Yes, must agree with that, and it does happen constantly with me. Yet when pointed out am yet met again with facetiousness and/or sarcasm.

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3 hours ago, J.C.MacSwell said:

Are you aware of any for (insert minority of your choice here)? Yet I'm sure you believe they share your sense of what pain is.

Do you not suspect late term fetuses would as well? (and that very early after conception they would not?)

The law doesn't regard pain, infliction or tolerance thereof, as a criterion for any decision. It certainly is not under consideration by legislatures who forbid abortion to foetuses with serious birth defects or in-utero injuries that would condemn them, if born, to a short or long life of suffering. It is not under consideration by legislators who vote against assisted suicide for terminal patients. And obviously, legislators who send people to incompetent executioners don't give a flying concern.  

Edited by Peterkin
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1 hour ago, MigL said:

that a criteria we want to use to determine candidacy for abortion ?
As long as they feel no pan, they can be terminated ?

Nope, but you ought to be asking JCM as he introduced it. Twice. 

I quoted it and replied in context. 

Edited by iNow
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It's a valid area to talk about, but could do with splitting off. One's political and one's moral/ethical/philosophical  in nature.

To the original political theme:

I read somewhere that restricting buying it in from outside the US is not feasibly enforceable. A telemedical consultation from outside the country wouldn't be unfeasible either.

Edited by StringJunky
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37 minutes ago, TheVat said:

Quick note: taking a part of one sentence as a quote, stripped of context and of the primary point I was making in a longer paragraph, is not an approach I respond to.  Sorry. 

 

9 hours ago, TheVat said:

I'm not aware of pain meters for fetuses or evidence that the methods presently used are inherently painful. 

So for context, what are you getting at? Can you empathize with a 9 month post conception fetus or just one that passes from the womb? Or neither?

I can agree or disagree with the remainder of this:

10 hours ago, TheVat said:

  IIRC, almost all of those latter stage abortions are for fetuses with severe congenital defects, so any regulating should take into account what later suffering is being compassionately spared.  Some latter stage abortions are also done where the mother's life is in danger from continued pregnancy, so that weighs in as well.  So I'm unsure what stricter controls you have in mind and what their scientific basis would be.

Depending on that and more context. I'm also unsure of what stricter controls need to be put in place and what their scientific basis might be, but...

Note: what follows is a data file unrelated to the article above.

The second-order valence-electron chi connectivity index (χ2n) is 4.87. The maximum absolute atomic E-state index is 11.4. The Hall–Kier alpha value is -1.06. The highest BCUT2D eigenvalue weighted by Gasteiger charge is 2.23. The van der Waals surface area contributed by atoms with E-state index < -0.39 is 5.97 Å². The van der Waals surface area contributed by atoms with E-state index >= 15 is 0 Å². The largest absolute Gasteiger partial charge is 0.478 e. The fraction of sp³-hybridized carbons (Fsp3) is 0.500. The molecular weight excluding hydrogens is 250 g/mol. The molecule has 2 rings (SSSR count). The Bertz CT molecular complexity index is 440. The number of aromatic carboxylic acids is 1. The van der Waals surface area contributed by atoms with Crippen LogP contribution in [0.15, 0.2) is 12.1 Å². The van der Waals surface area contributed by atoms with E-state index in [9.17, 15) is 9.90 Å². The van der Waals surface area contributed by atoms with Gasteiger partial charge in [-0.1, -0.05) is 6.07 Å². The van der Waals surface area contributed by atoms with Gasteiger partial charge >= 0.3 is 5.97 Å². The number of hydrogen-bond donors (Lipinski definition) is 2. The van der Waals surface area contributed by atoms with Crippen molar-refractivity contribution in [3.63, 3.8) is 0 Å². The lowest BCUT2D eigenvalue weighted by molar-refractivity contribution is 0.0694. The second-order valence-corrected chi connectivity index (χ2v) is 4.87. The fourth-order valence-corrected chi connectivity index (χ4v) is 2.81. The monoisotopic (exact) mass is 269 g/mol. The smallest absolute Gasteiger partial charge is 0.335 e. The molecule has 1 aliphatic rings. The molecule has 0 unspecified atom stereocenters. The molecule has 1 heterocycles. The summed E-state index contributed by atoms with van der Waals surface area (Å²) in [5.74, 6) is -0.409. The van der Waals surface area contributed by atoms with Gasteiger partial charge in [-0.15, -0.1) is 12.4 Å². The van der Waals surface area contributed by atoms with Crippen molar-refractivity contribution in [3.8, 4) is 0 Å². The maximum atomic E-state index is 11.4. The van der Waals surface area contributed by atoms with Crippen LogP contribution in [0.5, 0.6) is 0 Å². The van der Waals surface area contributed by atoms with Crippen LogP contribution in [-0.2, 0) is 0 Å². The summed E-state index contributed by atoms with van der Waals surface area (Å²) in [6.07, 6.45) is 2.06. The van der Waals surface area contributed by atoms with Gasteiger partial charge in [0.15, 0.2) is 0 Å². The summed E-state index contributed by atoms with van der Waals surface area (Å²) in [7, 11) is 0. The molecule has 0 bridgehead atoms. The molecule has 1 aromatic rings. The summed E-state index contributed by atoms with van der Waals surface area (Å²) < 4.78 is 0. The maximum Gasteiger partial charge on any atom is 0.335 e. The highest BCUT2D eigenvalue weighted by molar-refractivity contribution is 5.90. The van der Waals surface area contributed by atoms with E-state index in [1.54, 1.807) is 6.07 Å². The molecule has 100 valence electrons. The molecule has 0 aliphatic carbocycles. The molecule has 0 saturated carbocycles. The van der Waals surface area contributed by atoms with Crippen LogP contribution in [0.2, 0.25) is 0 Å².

not directing at you in particular...

.... I'm pretty sure assuming ill will of everyone with contrary opinions, even if those include many with poor motives, politically driven, or religiously driven...won't lead to answers.

From MigL's link:

 "Alito writes that by raising the point he isn’t casting aspersions on anyone. “For our part, we do not question the motives of either those who have supported and those who have opposed laws restricting abortion,” he writes."

1 hour ago, Peterkin said:

The law doesn't regard pain, infliction or tolerance thereof, as a criterion for any decision. It certainly is not under consideration by legislatures who forbid abortion to foetuses with serious birth defects or in-utero injuries that would condemn them, if born, to a short or long life of suffering. It is not under consideration by legislators who vote against assisted suicide for terminal patients. And obviously, legislators who send people to incompetent executioners don't give a flying concern.  

The SCOTUS at least believe it deserves consideration for those being put to death:

 https://www.npr.org/2019/04/01/708729884/supreme-court-rules-against-death-row-inmate-who-appealed-execution

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2 hours ago, J.C.MacSwell said:

The SCOTUS at least believe it deserves consideration for those being put to death:

Aha. Is that the same consideration a defective baby gets? 

Quote

A closely divided Supreme Court ruled Monday that a death row inmate with a rare medical condition is not entitled to an alternative method of execution just because the one the state uses could cause him several minutes of great pain and suffering.

Pretty much.

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2 hours ago, iNow said:

I quoted it and replied in context. 

It was meant for all who were discussing the pain aspect.
I quoted you because you put it most eloquently.